Go through your scene with a more critical eye and pick out these important pieces. These are the things you should focus on describing–everything else can be kept more low-key.
2. Pick a Key Attribute
Once you’ve picked out what in your scene needs to be described, you have to decide how to describe it. We want to avoid clunky, excessive adjectives, but we also want to get across how important this is.
We’ll do this by picking the most important thing about that object, person, or setting, and describing that. For example: a person has a thousand different descriptors. Hair color, eye color, clothing, stance, facial expressions, etc. all play a role in describing that person. However, we can’t reasonably list them all. What’s important about that character in that moment? Maybe they’re angry, so we describe their facial features.
Pick strong adjectives over multiple weak adjectives and strong verbs over and adverb + weak verb combo. This takes some trial and error, but once you get a hang of it, your descriptions will get shorter and more precise.
Examples of Purple Prose
Let’s go over some examples of purple prose to practice fixing it up.
PURPLE: Vanessa cheerfully batted her mile-long eyelashes and tossed her cascading brown hair over her shoulder, giggling as she ceremoniously considered the fascinating letter which had been mysteriously placed in her bright locker, bedazzled haphazardly with boy band stickers.
What works: We know what Vanessa looks like from this description, which is good, and we know she’s giggling, which means the mood is light. This is good information. The detail about her locker is also interesting.
What doesn’t: Too many adjectives and adverbs bog this passage down, making it difficult to read. We also have some cliche phrasing with ‘cascading brown hair’ and ‘mile-long lashes.’
FIXED: Vanessa batted her long lashes and tossed her brown hair, giggling as she considered the mysterious letter tucked behind a One Direction sticker on her locker.
PURPLE: The illuminating sunrise rose with a flourish over the incandescent waters, casting a semisweet pink and purple glow on the beach-goers who traipsed the shores with muddy sandals or wrinkled bare feet. A whimsical child carefully piled dripping sand into a crummy plastic sand-castle mold whilst his younger sister toddled to the ocean.
What works: ‘Semi-sweet,’ ‘traipsed,’ and ‘toddled’ are all strong verbs. I also like the detail about the crummy plastic sand-castle mold.
What doesn’t: Again, just a few too many adjectives. We could pick either the sunrise or the water to describe—we don’t need both—and we could focus more on those strong verbs and adjectives.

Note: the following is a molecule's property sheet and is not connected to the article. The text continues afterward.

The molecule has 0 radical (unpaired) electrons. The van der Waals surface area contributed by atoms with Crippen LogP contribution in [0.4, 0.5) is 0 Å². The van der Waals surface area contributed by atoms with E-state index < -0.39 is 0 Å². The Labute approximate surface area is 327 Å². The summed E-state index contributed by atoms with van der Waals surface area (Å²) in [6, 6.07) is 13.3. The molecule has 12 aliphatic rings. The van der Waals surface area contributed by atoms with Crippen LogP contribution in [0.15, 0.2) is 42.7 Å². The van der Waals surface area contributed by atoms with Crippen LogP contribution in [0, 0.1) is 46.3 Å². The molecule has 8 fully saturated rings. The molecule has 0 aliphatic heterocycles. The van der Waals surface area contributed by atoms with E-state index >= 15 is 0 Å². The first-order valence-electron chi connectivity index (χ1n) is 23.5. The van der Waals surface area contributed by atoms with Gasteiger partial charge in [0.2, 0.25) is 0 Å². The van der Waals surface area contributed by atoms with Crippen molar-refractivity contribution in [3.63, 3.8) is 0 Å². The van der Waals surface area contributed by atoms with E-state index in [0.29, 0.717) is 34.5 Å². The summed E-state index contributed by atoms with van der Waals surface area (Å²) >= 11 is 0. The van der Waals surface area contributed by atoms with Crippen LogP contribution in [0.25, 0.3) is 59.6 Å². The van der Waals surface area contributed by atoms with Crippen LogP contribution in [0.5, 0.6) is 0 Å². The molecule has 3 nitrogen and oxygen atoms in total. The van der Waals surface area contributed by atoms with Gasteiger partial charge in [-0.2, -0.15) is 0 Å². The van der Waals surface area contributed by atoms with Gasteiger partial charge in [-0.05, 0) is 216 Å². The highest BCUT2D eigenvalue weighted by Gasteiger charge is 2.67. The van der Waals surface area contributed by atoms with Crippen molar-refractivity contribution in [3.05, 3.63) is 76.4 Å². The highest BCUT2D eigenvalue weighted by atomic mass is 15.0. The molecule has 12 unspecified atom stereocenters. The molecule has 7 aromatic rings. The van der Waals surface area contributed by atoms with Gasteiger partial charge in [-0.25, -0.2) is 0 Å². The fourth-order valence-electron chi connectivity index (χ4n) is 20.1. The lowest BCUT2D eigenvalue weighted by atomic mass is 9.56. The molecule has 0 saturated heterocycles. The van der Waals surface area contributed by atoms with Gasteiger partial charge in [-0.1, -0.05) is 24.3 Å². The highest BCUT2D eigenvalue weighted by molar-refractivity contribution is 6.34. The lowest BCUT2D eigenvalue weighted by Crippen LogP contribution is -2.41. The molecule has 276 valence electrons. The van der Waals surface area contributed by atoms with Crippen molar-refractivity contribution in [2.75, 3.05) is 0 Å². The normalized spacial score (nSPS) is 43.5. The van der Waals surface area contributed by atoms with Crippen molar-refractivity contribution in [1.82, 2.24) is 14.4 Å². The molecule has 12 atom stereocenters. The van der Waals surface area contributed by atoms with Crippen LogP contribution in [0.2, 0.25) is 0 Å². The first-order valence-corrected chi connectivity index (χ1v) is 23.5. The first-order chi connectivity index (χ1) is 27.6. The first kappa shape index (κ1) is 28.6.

FIXED: The sunrise cast a semi-sweet glow on the beach goers traipsing the shores. A boy piled sand into a crusty sand-castle mold while his sister toddled to the ocean.
PURPLE: In a shocking moment of consideration, Emilia clutched the phone to her fluttering chest. Her mind did somersaults of confused pain as she considered the impossible dilemma set before her, so complicated and so impossible that she thought she might languish in despair for the remainder of her unfortunate, miserable days. With great hesitation and fear, she dialed the number which she so sincerely dreaded dialing, and much to her immeasurable displeasure, the other person answered.
What works: We do have a strong tone here, and there’s a cool style buried somewhere under all those adjectives. I like the verbs ‘clutched’ and ‘languished’—we have some potential here. I even like ‘fluttering chest,’ despite it bordering on cliche (tragically, there just aren’t a lot of ways to describe a pounding heart that aren’t a little trite).
What doesn’t: There’s a lot of weak verbiage and adjectives getting in the way. ‘Somersaults of confused pain’ and ‘in a shocking moment of consideration’ doesn’t make a lot of sense, and ‘impossible dilemma’ is sort of redundant. Most of this passage is completely vestigial and doesn’t add much information.
FIXED: Emilia clutched the phone to her fluttering chest while she considered her dilemma. Finally, she dialed, dreading each moment until the other person answered.
(A note: ‘languish’ was a strong verb here, but I couldn’t find a natural way to work it in, so I cut it. If you can find a way to keep those strong verbs, awesome! If not, it’s best to let them go. Write them down and save them for a later scene.)